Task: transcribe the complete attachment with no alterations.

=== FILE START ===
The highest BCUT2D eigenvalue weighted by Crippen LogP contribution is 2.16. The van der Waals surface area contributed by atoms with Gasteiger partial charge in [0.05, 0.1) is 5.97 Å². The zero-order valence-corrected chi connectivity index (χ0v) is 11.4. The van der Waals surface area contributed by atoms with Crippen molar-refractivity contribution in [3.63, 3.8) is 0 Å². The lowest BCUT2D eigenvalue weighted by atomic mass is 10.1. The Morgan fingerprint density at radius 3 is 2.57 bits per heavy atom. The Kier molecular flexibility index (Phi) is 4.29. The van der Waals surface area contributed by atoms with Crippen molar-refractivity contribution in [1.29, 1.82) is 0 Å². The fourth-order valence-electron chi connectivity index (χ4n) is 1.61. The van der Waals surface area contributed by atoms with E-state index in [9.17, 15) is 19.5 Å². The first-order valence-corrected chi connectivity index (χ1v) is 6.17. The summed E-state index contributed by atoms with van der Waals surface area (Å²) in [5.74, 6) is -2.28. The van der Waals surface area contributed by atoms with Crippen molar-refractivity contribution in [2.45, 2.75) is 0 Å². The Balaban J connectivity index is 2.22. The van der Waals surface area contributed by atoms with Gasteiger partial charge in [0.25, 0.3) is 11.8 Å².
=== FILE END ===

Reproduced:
The highest BCUT2D eigenvalue weighted by Crippen LogP contribution is 2.16. The van der Waals surface area contributed by atoms with Gasteiger partial charge in [0.05, 0.1) is 5.97 Å². The zero-order valence-corrected chi connectivity index (χ0v) is 11.4. The van der Waals surface area contributed by atoms with Crippen molar-refractivity contribution in [3.63, 3.8) is 0 Å². The lowest BCUT2D eigenvalue weighted by atomic mass is 10.1. The Morgan fingerprint density at radius 3 is 2.57 bits per heavy atom. The Kier molecular flexibility index (Phi) is 4.29. The van der Waals surface area contributed by atoms with Crippen molar-refractivity contribution in [1.29, 1.82) is 0 Å². The fourth-order valence-electron chi connectivity index (χ4n) is 1.61. The van der Waals surface area contributed by atoms with E-state index in [9.17, 15) is 19.5 Å². The first-order valence-corrected chi connectivity index (χ1v) is 6.17. The summed E-state index contributed by atoms with van der Waals surface area (Å²) in [5.74, 6) is -2.28. The van der Waals surface area contributed by atoms with Crippen molar-refractivity contribution in [2.45, 2.75) is 0 Å². The Balaban J connectivity index is 2.22. The van der Waals surface area contributed by atoms with Gasteiger partial charge in [0.25, 0.3) is 11.8 Å².